First thing’s first. Don’t think that connecting LED lights is a one-off job for LED troubleshooting experts and connection specialists.
However, no matter how experienced you are in the world of electricity. LED lights do not allow a minimum error in terms of wiring and installation.
When installing and connecting LED lights, it’s very important to be very aware of the electrical connection and wiring throughout the entire system path.
Checking the wiring and connections two and up to three times will ensure a safe and mistake-free installation, avoiding possible needs of LED troubleshooting.
That is why the subject of wiring for LED light installations and possible LED troubleshooting must be known in depth.
The important thing to achieve a successful and functional LED lighting system is to know and understand the basic principles of wiring and installation.
We have made this article to help you understand how, ideally, a wiring for LED lights should be, guaranteeing its good operation and stability, explaining the possible problems that can occur with the wiring when installing the LED lights.
Table of Contents
1ST LED TROUBLESHOOTING SITUATION: INCORRECT CABLE THICKNESS SELECTION
Why is knowing the wire thickness important for LED troubleshooting? Well, because of Ohm’s law: as resistance increases, voltage will decrease.
Although it is an excellent conductor, the internal copper in cables has an inherent resistance.
The longer the wire, the more resistance (measured in ohms) there will be in the circuit, just because of the wire itself.
Also, as the wire gets smaller, the resistance increases as there is a smaller area for electrons to flow.
If the chosen cable is too small and the run is too long, it is possible that the volts, emitted by the transformer or driver, will actually be much less by the time it has run the length of the cable.
This voltage drop could cause problems with the LED lights and their operation, as small changes in voltage can produce large changes in current.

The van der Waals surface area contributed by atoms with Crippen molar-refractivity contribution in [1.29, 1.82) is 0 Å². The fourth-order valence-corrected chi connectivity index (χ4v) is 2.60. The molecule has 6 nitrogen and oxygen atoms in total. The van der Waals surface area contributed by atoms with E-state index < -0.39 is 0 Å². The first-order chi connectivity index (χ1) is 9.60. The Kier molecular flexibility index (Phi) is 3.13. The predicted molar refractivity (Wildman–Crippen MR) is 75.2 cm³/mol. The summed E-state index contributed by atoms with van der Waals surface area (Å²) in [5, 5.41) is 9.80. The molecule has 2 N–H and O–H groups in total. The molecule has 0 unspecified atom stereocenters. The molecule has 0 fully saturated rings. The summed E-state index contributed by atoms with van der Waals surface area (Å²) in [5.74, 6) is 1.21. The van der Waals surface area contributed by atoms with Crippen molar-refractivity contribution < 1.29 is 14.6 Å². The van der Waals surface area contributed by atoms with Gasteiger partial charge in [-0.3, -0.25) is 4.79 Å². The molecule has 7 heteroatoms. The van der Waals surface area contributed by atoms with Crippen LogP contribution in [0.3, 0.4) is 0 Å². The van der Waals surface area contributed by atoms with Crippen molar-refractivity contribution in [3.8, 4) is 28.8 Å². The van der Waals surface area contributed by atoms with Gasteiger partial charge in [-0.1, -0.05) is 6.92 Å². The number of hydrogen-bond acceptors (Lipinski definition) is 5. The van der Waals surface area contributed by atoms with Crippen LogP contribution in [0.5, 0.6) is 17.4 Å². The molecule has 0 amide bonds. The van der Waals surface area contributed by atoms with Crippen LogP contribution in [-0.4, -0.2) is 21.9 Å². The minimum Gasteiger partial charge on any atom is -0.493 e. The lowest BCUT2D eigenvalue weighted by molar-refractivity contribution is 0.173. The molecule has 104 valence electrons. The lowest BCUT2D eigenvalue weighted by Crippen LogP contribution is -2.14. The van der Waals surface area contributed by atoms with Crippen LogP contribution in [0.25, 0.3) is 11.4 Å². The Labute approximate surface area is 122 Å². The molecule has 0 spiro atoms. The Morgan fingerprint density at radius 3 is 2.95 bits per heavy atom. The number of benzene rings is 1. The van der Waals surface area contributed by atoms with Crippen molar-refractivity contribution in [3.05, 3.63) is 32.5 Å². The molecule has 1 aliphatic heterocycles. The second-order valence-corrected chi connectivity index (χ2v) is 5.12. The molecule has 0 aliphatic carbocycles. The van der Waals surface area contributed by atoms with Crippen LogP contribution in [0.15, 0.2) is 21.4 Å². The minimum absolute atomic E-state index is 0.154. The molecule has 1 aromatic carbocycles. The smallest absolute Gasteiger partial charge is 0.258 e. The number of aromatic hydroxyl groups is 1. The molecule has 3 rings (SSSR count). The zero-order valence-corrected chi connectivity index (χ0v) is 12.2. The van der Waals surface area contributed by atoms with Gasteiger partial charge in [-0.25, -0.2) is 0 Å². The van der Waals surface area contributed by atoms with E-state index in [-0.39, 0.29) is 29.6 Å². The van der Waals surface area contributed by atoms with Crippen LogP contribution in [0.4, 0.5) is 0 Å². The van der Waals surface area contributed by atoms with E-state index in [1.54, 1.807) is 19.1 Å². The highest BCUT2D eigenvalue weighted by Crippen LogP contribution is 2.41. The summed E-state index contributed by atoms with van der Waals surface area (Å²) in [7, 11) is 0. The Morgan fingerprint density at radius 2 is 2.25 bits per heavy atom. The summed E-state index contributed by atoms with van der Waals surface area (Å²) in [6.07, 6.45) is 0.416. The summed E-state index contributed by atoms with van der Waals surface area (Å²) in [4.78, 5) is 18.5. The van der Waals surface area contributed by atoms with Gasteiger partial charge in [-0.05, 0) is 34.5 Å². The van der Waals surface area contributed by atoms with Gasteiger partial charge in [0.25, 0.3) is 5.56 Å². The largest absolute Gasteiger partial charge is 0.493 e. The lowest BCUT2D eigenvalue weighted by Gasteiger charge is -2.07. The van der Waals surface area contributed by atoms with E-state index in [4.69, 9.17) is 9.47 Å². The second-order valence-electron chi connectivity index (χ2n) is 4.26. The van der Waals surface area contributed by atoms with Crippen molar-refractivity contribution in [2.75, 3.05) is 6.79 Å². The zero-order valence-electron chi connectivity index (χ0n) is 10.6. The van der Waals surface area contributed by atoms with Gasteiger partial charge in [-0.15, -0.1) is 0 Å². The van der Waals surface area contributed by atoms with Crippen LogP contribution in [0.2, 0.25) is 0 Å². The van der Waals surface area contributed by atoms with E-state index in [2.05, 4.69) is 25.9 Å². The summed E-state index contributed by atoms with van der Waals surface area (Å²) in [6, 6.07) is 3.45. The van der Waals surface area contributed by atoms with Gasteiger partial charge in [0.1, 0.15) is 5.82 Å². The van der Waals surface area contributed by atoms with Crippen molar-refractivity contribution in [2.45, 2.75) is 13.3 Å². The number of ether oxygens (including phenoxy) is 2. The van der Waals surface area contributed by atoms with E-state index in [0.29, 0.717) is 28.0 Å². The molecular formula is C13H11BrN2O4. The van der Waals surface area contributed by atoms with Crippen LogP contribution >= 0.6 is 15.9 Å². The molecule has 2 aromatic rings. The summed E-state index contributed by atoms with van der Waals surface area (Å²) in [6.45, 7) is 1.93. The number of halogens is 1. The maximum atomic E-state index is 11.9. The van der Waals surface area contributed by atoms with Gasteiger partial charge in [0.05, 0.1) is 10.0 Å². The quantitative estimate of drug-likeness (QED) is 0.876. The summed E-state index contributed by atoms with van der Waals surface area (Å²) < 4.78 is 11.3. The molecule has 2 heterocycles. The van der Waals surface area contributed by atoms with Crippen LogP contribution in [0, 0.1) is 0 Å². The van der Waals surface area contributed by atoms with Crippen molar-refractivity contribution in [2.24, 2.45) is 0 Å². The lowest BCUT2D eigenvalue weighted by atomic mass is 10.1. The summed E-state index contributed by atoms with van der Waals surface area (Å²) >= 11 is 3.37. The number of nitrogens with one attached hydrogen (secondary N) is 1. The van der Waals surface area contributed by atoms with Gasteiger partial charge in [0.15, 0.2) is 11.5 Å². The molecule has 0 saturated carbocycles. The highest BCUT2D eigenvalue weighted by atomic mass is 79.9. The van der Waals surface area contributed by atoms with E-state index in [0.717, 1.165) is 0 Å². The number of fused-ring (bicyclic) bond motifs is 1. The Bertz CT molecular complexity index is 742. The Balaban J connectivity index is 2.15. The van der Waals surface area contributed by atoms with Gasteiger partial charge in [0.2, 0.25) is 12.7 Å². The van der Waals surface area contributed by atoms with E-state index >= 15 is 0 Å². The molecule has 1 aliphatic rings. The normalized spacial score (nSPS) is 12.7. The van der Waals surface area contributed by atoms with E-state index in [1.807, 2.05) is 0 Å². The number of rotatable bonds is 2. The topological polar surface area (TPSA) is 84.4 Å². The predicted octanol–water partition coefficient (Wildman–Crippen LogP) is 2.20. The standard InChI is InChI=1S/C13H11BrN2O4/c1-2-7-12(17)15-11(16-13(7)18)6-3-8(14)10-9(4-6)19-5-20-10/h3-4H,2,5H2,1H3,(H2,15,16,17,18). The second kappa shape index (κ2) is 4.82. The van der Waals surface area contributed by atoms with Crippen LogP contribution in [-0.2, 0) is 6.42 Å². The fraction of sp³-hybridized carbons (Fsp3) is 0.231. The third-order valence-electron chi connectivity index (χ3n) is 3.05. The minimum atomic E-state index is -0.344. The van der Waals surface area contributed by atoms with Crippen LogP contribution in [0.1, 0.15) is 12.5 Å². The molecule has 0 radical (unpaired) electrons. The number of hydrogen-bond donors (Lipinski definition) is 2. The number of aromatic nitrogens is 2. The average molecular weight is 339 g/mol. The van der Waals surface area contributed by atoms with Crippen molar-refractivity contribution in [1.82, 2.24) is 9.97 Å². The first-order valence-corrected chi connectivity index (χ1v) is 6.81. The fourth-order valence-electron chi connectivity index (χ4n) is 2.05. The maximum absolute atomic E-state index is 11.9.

2ND LED TROUBLESHOOTING SITUATION: A CABLE WITH INADEQUATE CAPACITY
You need to choose a wire that is enough to handle the electric current that is being sent through it.
If the wire is too thin, it can get hot due to the high resistance, and this can be dangerous.
If the cable gets too hot, it can melt the cable jacket and, in the worst case, start a fire.
Similarly, attention must be paid to the cable voltage. Often the cables with the least capacity are 300V, and from there you should not exceed the circuit.
Connectors are typically rated for less than this, most are 250V, so it’s always a good idea to keep the voltage low anyway in order to avoid any need of LED troubleshooting.
Since most simple, easy-to-install LED lights, like the ones you can find in this collection of ready-to-install kits, have relatively short wire runs and are connected in series with a low amount of current, flowing through each chip or board (often 700 mA – 3 A maximum), they work without problems with thin cables.
However, if you are installing a large number of lights in parallel, the system could end up with enough current making you to analyze better what cables will be used.
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3RD LED TROUBLESHOOTING SITUATION - INCORRECT POLARITY
For a safe check of polarity, make sure you have exposed wires. All should have full and correct contact with the connection ports or connectors.
If the wires are touching each other or crossed, there may be an electrical shock and there may be damage to the LED lights.
Cables usually use a general color code to inform their polarity and thus make a secure connection.
We strongly recommend using the same type of connection and colors in a line when there are several transformers, lamps or LED strip lights. The less LED troubleshooting, the better.
This is due to a very specific reason: if each luminaire is installed regardless of polarity, a phenomenon occurs at the end of the line called “bounce”.
The bounce is when the last lamp or the last sector of light emission in that line becomes unstable.
This is when we see that there is a line of luminaires where the last one “flashes” and we think that there is a problem with the light emitter or the lamp. When really the problem is the wiring.
Red positive with black negative